Corporate engagement and shareholder action is not materially moving the needle in terms of where we are as a society and an economy. 

Rather than worrying about small-bore governance issues like proxy access, we should spend more time thinking about how to really drive capital to where it’s needed most, and ensure that the planet and everything on it is getting better, not worse. What is the point of long-term investing if there is no long term to invest for? We’re running out of time. 

We need a radical reset that pushes us beyond the relative comfort zone of corporate ESG and, rather, requires us to ask harder questions around what we are really doing to insure the long term sustainable health of not only our investments but our communities and the planet. 

Radical reset

At some point we have to recognize we can’t have our cake and eat it, too. We can’t have unchecked growth, and protect people and the planet. This is where impact investing arguably has an edge over ESG, because impact requires that we look at the total impact that an investment, or a business, has on a community, the environment, and the economy. 

This work is hard, and it is unlikely and unhelpful for investors to have to think through every consequence of their actions. But we can not and should not, for example, continue to live in a world where teachers can not afford houses or rent because their own pension plans have bought up all of the available housing stock. 

Arguably we need a more holistic notion of fiduciary duty, one that looks at the entire impact of a portfolio or an investment rather than only the bottom line profit. The fact that half of the political establishment thinks that even asking companies about climate change is a bridge too far makes it unlikely that we will be revisiting the question of fiduciary duty in anything like a sensible manner any time soon.

At the end of the day, it won’t matter if the GOP doesn’t want to believe in climate change, because Europe is going to move ahead with ESG regulations on corporations, and that will have a global impact on any company that wants to operate outside the U.S. borders, and Miami will be underwater.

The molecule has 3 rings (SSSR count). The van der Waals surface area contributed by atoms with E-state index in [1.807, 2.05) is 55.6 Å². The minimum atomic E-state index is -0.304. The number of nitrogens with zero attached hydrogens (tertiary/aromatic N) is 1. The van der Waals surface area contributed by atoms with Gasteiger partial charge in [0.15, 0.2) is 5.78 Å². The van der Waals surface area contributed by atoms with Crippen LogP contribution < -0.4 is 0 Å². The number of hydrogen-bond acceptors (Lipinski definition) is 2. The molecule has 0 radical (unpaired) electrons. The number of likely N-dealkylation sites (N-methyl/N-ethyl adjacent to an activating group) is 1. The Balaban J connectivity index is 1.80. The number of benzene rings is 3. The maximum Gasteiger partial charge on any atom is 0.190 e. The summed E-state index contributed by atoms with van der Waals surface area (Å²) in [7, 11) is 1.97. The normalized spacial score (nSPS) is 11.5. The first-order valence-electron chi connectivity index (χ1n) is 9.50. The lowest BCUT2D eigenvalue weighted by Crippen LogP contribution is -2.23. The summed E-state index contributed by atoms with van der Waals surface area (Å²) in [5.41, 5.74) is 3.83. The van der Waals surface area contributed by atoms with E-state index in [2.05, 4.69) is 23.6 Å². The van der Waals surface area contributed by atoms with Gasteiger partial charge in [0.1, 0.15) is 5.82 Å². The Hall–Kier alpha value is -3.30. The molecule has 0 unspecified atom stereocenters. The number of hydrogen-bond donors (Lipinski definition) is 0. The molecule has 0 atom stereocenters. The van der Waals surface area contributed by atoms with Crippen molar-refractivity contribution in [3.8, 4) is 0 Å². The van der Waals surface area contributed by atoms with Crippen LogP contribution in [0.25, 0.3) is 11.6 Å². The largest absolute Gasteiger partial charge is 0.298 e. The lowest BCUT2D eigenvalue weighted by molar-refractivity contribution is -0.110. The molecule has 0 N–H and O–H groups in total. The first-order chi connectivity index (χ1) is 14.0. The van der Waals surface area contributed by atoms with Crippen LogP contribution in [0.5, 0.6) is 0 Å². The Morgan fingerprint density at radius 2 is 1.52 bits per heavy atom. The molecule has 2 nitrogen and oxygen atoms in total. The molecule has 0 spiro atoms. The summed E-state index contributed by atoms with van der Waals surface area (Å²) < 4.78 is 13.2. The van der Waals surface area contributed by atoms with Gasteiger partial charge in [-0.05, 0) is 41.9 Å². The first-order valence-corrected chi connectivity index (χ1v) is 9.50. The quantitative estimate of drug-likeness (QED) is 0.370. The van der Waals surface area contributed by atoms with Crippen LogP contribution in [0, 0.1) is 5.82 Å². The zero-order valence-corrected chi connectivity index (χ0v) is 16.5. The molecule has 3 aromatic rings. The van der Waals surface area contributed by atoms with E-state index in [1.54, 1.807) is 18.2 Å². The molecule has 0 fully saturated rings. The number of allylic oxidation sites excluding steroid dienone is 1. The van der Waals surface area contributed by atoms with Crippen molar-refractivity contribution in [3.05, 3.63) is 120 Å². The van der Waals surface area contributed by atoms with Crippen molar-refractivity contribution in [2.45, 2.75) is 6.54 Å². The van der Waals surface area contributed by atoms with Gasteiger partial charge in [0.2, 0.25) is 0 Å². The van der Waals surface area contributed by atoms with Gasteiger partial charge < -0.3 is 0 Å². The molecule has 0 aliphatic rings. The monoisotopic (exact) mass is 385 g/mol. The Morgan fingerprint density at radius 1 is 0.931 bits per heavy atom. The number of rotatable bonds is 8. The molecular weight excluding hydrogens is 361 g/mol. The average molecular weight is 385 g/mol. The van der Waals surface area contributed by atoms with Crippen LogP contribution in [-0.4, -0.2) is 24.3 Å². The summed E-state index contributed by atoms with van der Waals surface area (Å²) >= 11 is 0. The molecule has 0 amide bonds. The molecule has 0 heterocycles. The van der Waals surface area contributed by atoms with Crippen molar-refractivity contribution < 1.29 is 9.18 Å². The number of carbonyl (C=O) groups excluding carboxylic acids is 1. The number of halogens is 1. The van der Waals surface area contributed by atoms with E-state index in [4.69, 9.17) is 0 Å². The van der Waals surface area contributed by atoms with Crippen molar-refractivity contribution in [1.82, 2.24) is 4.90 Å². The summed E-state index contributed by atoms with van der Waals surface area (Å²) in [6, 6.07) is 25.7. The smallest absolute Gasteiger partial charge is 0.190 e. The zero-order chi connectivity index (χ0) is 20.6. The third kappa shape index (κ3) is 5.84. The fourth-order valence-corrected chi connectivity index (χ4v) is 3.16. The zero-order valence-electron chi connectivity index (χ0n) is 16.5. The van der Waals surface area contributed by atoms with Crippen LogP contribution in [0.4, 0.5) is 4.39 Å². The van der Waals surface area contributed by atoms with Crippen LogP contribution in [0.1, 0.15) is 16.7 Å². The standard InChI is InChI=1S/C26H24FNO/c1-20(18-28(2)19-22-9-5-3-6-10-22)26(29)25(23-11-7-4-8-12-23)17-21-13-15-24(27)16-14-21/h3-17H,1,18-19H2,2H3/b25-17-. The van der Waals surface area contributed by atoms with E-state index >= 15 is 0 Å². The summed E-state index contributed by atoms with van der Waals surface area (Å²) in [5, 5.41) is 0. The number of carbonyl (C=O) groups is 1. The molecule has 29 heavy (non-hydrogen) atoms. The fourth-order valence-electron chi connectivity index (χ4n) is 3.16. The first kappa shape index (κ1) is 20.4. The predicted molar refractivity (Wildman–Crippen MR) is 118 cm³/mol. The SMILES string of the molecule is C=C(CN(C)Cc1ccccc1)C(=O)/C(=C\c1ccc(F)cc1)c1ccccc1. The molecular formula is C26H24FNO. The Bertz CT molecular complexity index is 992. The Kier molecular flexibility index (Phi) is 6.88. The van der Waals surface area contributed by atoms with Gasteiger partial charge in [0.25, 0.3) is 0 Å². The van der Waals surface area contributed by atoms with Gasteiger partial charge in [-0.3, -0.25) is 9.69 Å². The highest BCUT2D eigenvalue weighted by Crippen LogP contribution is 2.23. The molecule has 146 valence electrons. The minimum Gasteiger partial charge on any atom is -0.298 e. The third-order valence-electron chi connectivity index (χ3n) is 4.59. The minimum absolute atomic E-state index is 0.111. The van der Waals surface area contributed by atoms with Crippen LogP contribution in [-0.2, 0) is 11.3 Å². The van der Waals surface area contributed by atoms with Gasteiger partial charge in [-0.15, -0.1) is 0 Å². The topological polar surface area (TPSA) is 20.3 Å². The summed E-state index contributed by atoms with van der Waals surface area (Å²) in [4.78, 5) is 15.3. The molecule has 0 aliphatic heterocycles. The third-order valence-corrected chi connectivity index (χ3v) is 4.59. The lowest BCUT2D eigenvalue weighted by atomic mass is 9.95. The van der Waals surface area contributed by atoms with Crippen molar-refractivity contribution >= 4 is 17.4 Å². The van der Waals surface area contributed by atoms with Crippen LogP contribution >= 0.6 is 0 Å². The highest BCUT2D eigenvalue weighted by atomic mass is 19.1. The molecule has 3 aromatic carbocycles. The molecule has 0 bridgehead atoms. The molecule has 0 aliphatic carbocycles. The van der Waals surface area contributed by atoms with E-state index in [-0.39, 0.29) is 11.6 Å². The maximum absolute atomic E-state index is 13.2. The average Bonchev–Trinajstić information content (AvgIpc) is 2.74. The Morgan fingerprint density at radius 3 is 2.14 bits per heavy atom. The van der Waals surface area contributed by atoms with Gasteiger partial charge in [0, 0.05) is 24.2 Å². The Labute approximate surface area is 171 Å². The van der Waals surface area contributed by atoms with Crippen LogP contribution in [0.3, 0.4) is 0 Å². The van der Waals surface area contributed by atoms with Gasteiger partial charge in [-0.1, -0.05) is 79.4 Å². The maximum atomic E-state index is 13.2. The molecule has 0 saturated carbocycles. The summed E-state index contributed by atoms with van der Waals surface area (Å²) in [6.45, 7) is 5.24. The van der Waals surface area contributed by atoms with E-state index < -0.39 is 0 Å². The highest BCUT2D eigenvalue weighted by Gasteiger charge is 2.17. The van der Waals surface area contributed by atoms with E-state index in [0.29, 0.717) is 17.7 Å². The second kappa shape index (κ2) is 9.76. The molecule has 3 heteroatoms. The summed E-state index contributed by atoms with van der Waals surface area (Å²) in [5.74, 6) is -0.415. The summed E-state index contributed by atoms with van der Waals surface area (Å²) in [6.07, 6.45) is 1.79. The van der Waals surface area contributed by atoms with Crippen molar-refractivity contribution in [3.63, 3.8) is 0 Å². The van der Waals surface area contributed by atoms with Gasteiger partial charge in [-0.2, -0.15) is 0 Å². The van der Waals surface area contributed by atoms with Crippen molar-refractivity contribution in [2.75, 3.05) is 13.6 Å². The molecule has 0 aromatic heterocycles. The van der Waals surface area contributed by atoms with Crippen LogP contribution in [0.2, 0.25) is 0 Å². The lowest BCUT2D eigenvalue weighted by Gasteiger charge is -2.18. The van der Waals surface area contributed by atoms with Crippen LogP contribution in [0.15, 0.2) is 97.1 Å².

Just like with the ridiculous regressive nonsense coming out of the Supreme Court these days, the GOP’s grandstanding on this issue is holding the U.S. economy back and hurting people along the way. 

The House hearings are mostly about political showmanship and clips for the Fox News sizzle reel. But if the radical right of the GOP gains more power in the 2024 election, we can all expect a further ratcheting up of what is ultimately economic, social, and enviromental suicide. All in the name of protecting real Americans, the retail investors of Main Street America who just want what is owed to them: sweet, sweet profits. 

Whither ExxonMobil? 

What has gotten me thinking about the effectiveness of corporate engagement is not the antics of the GOP, but rather the two-year anniversary at the end of May of then-hedge fund manager Engine No. 1’s successful shareholder campaign against ExxonMobil. 

As everyone remembers, in 2021 the newly formed hedge fund firm Engine No. 1 launched a proxy campaign against Exxon, the Goliath to its David, offering its own slate of board members and requesting various changes in business behavior with the intention of repositioning the energy company in response to climate change. 

To the surprise of practically the entire industry, the campaign was wildly successful. Engine No. 1 got three of its four proposed candidates onto the board, having secured crucial backing from important institutional investors such as the California Teachers Employees Retirement System (CalSTRS) and the Church of England Pension Plan. The two largest proxy advisors supported at least two of four of the hedge fund’s board nominees. And, in the end, the big three major mutual fund managers, BlackRock, State Street and Vanguard voted shares in support of at least some of Engine No. 1’s nominees. 

So what has actually changed at Exxon?

Yes, the company is talking much more about climate change, and talking a big game with regards to carbon capture and recycling. 

But, Exxon is still paying a dividend of $0.91 a share, higher than its November 2021 payment of $0.88 a share. Reducing the dividend and maintaining capital allocation discipline was a key part of Engine No. 1’s campaign. In December, Exxon announced plans for as much as $25 billion of capital spending in 2023, up 9% on 2022, with plans to keep oil production steady at 3.7 million barrels a day (assuming Brent oil prices are at least $60 per barrel).